"s&co" - a photo by Flickr user austinevan
Thoughts on media, culture, and the world-at-large bubbling up from the dusty corners of my cluttered mind
May 15, 2011
The Crew

Bridesmaids was marketed like a raunch-com centered on female friendship and the absurdities of weddings, but there's a whole lot more going on. The film's wide-ranging (and, to some, surprisingly cross-gender) appeal appeal is based on something far more universal.

Posted By Saralyn on/at 4/01/2010 09:52:00 PM

I’ve recently run across the writings of Edward Soja, one of the foremost theorists in spacial studies. In the introduction to his book Postmodern Geographies, Soja argues for the necessity of engaging with and understanding the important confluence of time, space and social being in building what he terms “human geographies”. For Soja, it simply will not do to consider time without space or space without time - they are inextricably linked and social relations are formed in the confluences. The majority of the introduction traces the way an “unbudgeably hegemonic” historicism and preoccupation with time as the primary way to understand human existence that has negated the importance of space.* Soja identifies the way Western Marxism found space a troubling concept, as a grounding in specific localities could threaten a united global proletariat movement and revolution. He also points to the ways Foucault often denied the fact that he was working in/with space (and was in many ways a geographer), as there was no respect for spatiality and no real way to talk about it within the academy. It’s a fascinating read, especially for those who (like myself) were trained in fields that engage with space on a regular basis. I never realized the historical neglect of space as an aspect of social power and understand social relations, but can now see it in the discussions I’ve had with history students with whom I am doing coursework.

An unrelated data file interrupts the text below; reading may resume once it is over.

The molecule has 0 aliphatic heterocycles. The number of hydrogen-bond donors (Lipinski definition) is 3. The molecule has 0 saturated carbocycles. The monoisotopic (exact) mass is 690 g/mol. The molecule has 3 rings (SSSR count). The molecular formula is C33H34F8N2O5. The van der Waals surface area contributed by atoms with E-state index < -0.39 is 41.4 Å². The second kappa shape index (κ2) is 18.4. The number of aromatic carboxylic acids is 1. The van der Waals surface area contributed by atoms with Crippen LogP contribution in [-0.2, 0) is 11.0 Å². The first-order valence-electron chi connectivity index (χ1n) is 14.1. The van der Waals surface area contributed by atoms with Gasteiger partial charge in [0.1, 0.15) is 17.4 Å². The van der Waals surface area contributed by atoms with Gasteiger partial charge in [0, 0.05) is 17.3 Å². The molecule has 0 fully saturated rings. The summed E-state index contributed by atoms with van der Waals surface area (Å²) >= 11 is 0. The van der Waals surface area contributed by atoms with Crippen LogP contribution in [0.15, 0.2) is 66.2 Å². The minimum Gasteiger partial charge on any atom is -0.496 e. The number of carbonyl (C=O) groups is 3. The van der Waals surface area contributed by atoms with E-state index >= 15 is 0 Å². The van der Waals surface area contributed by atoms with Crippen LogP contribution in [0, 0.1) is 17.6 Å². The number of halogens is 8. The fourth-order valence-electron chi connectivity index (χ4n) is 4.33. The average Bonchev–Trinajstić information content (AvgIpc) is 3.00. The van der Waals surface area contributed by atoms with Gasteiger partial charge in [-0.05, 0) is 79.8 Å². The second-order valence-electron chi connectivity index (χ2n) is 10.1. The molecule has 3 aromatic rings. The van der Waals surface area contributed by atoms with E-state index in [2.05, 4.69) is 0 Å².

Soja was brought up with regard to understanding Scorcese’s Gangs of New York (2002), where time becomes messy and space takes precedence.  For those familiar with the film, I pose an intriguing question: what if the two eruptions of violence at the end of the film (the draft riot and the gang battle) are representative of battles concerned only with time/history (the draft riot, which is a reaction against a historical moment) and space (the gang battle, as Amsterdam Vallon actually states that the gangs at that moment had no mind for what was going on outside Five Points)?  The two cannot remain separate for long, and the temporal and spatial crash into each other as cannon fire and the militia invade Five Points.

My readings of Soja and the discussions of Gangs of New York continually brought to my mind another film, as well - Alfonso Cuarón’s Y Tu Mamá También (2001).  Space, location and the way these are inextricably tied with social conditions are at the very heart of the film.  Many reviewers have discussed the way Mexico itself becomes a character in Cuarón’s film, with the unidentified narrator providing information on other stories and larger social conditions or concerns. Even more interesting is the way Cuarón’s camera often drifts away from the main characters and the temporal narrative being told in the film to linger on a place or social interaction that has little or nothing to do with the story. For example, at a social event early in the film, the camera follows a caterer out to where the staff and chauffeurs stand waiting for their employers to finish their reveling. Both the narrator and the wandering camera (which often coincide) serve to disrupt the (necessary?) privileging of time in the film. It is an interesting way to linger on and explore the importance of space in a medium that seems so tied to the temporal.

I had intended to explore specific sequences, accompanied by video clips, but I wasn’t able to find the ones I wanted. Hopefully I will be able to track them down and come back to it later. Until then, I leave you with the trailer for Y Tu Mamá También:

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*Soja was writing in 1989 and does not engage with the postcolonial theory that had already been present and engaging with space for many years. Apparently, he and other postmodernists would often be criticized for this omission.

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